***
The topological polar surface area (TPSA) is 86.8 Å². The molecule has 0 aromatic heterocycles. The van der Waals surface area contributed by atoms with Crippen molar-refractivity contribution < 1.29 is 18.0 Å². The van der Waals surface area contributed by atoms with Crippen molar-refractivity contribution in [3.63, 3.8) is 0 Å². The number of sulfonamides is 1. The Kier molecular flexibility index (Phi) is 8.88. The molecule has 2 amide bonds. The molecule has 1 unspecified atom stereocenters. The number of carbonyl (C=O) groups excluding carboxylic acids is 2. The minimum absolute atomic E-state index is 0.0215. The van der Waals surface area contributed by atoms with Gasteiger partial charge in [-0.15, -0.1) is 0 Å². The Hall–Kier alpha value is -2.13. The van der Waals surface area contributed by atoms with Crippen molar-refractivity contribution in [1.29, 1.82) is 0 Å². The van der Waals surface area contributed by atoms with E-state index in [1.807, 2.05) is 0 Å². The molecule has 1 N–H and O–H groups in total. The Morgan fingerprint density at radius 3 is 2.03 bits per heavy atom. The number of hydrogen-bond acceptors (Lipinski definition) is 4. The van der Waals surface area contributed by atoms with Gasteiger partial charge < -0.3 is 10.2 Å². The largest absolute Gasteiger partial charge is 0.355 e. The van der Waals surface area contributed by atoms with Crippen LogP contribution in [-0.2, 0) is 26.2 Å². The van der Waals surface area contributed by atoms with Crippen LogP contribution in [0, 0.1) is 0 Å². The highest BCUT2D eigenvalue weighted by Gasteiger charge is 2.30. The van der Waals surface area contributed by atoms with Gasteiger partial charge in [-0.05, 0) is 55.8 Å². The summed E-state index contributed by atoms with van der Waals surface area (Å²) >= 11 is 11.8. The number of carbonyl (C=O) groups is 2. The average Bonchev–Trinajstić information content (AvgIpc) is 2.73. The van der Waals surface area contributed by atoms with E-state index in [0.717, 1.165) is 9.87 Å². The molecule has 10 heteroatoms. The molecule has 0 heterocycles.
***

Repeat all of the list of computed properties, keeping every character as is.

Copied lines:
The topological polar surface area (TPSA) is 86.8 Å². The molecule has 0 aromatic heterocycles. The van der Waals surface area contributed by atoms with Crippen molar-refractivity contribution < 1.29 is 18.0 Å². The van der Waals surface area contributed by atoms with Crippen molar-refractivity contribution in [3.63, 3.8) is 0 Å². The number of sulfonamides is 1. The Kier molecular flexibility index (Phi) is 8.88. The molecule has 2 amide bonds. The molecule has 1 unspecified atom stereocenters. The number of carbonyl (C=O) groups excluding carboxylic acids is 2. The minimum absolute atomic E-state index is 0.0215. The van der Waals surface area contributed by atoms with Gasteiger partial charge in [-0.15, -0.1) is 0 Å². The Hall–Kier alpha value is -2.13. The van der Waals surface area contributed by atoms with Crippen molar-refractivity contribution in [1.29, 1.82) is 0 Å². The van der Waals surface area contributed by atoms with E-state index in [1.807, 2.05) is 0 Å². The molecule has 1 N–H and O–H groups in total. The Morgan fingerprint density at radius 3 is 2.03 bits per heavy atom. The number of hydrogen-bond acceptors (Lipinski definition) is 4. The van der Waals surface area contributed by atoms with Gasteiger partial charge < -0.3 is 10.2 Å². The largest absolute Gasteiger partial charge is 0.355 e. The van der Waals surface area contributed by atoms with Crippen LogP contribution in [-0.2, 0) is 26.2 Å². The van der Waals surface area contributed by atoms with Crippen LogP contribution in [0, 0.1) is 0 Å². The highest BCUT2D eigenvalue weighted by Gasteiger charge is 2.30. The van der Waals surface area contributed by atoms with Gasteiger partial charge in [-0.05, 0) is 55.8 Å². The summed E-state index contributed by atoms with van der Waals surface area (Å²) >= 11 is 11.8. The number of carbonyl (C=O) groups is 2. The average Bonchev–Trinajstić information content (AvgIpc) is 2.73. The van der Waals surface area contributed by atoms with E-state index in [0.717, 1.165) is 9.87 Å². The molecule has 10 heteroatoms. The molecule has 0 heterocycles.